On topic of bodybuilding, while there are many resources telling you how you should exercise, they usually don't tell you what rule-of-thumb signals and changes show if you're actually doing things right.

Let's take a look at these two example sentences:

  • After a year of training, I went from doing 4x20 abdominal crunches with 65kg, to 8x20 with 85kg.
  • After two years of training, I went from 55.4kg with 7.8% fat, to 61.2kg with 14.4% fat.

Is there any way to take a look at these sentences and say "these are reasonable changes for 5-day-a-week training regiment", or "you are definitely not training right"? Are there any rules-of-thumb that help making these assesments?

Or is the only answer "you need to consult several trained professionals"?

  • Please note that while there are several question marks ('?') in the question, these are used for clarifying the single thing I'm asking about.
    – Dragomok
    Jun 5, 2019 at 18:56

2 Answers 2


The total muscle mass that you've built is THE determining factor in whether you are progressing in bodybuilding. The size of certain muscle groups is secondary to this, but also very important. Therefore, tracking your FFMI score would be a quick way to track progress.

Lyle McDonald has a popular model of muscle growth which suggests the potential rate at which muscle may be built, and I've extrapolated that data in the chart below. My chart assumes an average height of 5'10" (1.78m), and the expected potential will change with height.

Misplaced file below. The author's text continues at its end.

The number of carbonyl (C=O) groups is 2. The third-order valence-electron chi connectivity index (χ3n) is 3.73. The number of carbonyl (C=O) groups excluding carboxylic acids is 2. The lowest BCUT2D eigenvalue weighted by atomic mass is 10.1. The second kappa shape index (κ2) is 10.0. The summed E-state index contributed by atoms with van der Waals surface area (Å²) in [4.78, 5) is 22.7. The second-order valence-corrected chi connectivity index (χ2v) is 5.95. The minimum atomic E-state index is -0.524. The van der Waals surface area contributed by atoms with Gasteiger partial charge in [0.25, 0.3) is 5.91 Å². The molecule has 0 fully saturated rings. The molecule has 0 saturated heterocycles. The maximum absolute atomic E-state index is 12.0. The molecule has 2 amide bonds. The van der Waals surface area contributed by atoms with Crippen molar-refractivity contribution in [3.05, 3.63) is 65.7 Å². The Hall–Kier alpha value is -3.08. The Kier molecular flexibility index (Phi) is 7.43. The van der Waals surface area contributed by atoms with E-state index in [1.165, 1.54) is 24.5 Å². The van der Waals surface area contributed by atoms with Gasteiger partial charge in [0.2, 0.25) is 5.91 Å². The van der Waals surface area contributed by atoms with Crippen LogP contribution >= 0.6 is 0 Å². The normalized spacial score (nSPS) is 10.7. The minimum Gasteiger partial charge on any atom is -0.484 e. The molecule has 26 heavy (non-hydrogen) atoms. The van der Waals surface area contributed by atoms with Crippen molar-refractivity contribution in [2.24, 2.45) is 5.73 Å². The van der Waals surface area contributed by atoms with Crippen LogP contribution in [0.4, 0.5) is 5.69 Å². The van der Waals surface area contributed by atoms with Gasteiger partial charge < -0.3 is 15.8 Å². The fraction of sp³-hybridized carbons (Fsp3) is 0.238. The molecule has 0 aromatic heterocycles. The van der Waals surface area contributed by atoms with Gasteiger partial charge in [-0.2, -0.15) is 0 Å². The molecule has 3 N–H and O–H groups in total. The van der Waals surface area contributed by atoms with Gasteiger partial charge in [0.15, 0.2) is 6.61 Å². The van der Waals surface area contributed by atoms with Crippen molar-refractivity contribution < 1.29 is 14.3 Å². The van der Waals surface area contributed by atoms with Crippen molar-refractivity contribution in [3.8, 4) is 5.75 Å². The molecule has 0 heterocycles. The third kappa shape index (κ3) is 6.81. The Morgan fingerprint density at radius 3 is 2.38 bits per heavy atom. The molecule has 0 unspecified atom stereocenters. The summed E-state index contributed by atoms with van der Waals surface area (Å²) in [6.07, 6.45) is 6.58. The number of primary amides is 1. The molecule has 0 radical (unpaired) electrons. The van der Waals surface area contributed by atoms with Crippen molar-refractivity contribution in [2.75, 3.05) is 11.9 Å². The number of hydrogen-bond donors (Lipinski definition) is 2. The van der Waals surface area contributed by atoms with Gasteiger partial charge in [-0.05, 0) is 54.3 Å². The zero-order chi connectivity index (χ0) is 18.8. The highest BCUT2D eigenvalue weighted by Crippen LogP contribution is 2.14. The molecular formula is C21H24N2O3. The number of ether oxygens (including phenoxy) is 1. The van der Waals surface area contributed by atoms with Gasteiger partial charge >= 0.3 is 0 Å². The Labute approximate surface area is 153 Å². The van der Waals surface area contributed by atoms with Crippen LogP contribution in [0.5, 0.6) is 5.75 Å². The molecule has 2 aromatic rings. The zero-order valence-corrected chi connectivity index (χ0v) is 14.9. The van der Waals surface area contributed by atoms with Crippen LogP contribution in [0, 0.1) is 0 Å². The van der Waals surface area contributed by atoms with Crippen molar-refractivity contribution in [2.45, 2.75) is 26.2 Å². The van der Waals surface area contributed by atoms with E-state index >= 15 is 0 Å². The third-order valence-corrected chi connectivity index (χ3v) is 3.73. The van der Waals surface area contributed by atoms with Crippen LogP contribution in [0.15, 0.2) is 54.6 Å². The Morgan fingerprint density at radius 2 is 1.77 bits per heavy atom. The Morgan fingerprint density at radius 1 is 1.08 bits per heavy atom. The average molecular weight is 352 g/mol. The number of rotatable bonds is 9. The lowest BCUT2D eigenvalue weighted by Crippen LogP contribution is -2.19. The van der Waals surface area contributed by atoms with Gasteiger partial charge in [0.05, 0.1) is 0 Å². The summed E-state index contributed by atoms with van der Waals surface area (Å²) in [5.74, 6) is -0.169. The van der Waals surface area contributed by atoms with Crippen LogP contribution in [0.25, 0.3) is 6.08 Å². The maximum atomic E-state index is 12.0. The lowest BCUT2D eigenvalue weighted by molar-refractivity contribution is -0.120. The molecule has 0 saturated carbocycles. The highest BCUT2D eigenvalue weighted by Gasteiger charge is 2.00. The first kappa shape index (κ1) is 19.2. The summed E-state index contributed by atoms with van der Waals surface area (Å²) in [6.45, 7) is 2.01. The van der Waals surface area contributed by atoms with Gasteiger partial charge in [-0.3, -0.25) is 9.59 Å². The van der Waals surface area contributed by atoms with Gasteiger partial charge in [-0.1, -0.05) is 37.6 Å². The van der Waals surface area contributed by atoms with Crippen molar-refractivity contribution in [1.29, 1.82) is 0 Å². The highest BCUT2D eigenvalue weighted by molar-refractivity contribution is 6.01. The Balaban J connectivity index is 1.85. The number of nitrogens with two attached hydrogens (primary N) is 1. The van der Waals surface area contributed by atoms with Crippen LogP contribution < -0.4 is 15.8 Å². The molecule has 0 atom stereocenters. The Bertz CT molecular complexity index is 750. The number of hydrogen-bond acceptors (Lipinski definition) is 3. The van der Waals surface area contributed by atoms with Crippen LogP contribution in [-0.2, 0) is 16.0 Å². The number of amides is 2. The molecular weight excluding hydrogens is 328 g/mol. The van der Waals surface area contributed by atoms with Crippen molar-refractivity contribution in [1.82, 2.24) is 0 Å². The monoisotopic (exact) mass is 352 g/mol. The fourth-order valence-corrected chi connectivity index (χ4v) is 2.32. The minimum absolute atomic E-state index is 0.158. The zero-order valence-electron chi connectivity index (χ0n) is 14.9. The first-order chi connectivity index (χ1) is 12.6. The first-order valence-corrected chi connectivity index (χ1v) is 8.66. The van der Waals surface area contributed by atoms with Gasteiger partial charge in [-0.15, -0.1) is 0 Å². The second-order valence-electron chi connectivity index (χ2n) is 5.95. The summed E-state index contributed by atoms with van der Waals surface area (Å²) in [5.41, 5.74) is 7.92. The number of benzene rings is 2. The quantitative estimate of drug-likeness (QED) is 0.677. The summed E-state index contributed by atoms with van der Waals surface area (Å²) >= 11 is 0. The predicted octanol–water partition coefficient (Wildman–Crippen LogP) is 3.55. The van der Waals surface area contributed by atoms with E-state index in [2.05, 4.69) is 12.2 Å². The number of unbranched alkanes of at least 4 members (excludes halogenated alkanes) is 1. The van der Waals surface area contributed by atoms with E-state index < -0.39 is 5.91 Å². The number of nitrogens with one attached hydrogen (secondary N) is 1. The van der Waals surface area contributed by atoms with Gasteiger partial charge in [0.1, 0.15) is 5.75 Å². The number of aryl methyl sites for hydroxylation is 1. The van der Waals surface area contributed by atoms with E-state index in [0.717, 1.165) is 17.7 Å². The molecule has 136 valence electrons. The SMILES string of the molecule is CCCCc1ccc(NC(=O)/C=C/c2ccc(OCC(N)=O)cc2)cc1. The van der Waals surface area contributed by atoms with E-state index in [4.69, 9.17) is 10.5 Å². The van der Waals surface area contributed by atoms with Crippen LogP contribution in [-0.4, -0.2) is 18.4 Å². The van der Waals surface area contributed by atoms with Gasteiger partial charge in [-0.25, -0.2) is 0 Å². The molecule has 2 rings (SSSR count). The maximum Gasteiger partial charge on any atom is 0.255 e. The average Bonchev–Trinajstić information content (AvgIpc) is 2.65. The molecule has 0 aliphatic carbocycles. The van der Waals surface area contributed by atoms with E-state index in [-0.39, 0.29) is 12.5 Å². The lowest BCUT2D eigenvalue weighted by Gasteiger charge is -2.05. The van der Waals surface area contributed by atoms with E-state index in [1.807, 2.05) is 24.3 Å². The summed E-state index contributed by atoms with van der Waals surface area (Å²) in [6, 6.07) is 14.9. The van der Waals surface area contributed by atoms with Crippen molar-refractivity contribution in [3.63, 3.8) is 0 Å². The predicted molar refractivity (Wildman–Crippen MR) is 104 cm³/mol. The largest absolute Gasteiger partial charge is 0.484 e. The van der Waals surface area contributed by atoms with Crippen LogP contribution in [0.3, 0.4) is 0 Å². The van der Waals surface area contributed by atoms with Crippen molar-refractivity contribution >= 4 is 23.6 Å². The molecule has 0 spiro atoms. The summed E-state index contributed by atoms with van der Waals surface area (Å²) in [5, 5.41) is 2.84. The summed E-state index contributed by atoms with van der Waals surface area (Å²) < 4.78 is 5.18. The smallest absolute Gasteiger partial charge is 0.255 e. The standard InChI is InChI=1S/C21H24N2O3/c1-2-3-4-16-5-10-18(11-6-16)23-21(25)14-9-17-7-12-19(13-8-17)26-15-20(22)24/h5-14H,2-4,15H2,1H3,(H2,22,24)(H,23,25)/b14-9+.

Extrapolation of The Lyle McDonald Model of Muscle Growth

Another model by Alan Aragon suggests the following rates of growth...

  • Beginner: 1-1.5% total body weight/month
  • Intermediate 0.5-1% total body weight/month
  • Advanced 0.25-0.5% total body weight/month

(* Both charts assume that a woman's potential is half of a man's.)


JustSnilloc's answer is good and quantifiable. My answer is going to be more qualifiable and subjective.

Progress can be anything. If I weigh 350 lbs and I lose 100 lbs, that can be seen as progress. If I weigh 350 lbs and have 40% body fat but then lose 25 lbs and 10% body fat, that can also be seen as progress. Both are valid progressions and while one seems more drastic than the other (100 lbs is a bigger loss than 25 lbs) maybe reduced body fat is the goal vs reduce weight overall.

Common metrics can be aesthetic: weight lost, body fat percentage lost, or muscle growth; which one looks in the mirror, steps on the scale, uses calipers, etc and determines if they're going in the right direction. In your second example, the person gained weight (which could be good or bad because that weight could be muscle) but nearly doubled body fat percentage. Sub 15% is still good, but that person probably doesn't look shredded like they probably did two years prior.

Or they can be practical: Lifting more weight, more reps/sets. Typically the big goals I see online are to be able to bench 1.5x your weight, deadlift 2.5x your weight, and squat 2x your weight. If you are currently benching your bodyweight now, but several months ago you were benching only 75%, then there's progress (and you're now at about 3/4 of the way to meeting the big 1.5x). Your first example falls in line with this metric.

In summary, determine what you want to get out of the gym and find benchmarks to help you determine if you're going in the right direction. Do you want to get stronger? Figure out how much you can lift. After some months, if you're lifting heavier than before, you've made progress. Do you want to look better? Figure out your body fat percentage and figure out what the percentages are of the people you want to look like and shoot for that. After some months, if the percentage is going down, you're progressing.

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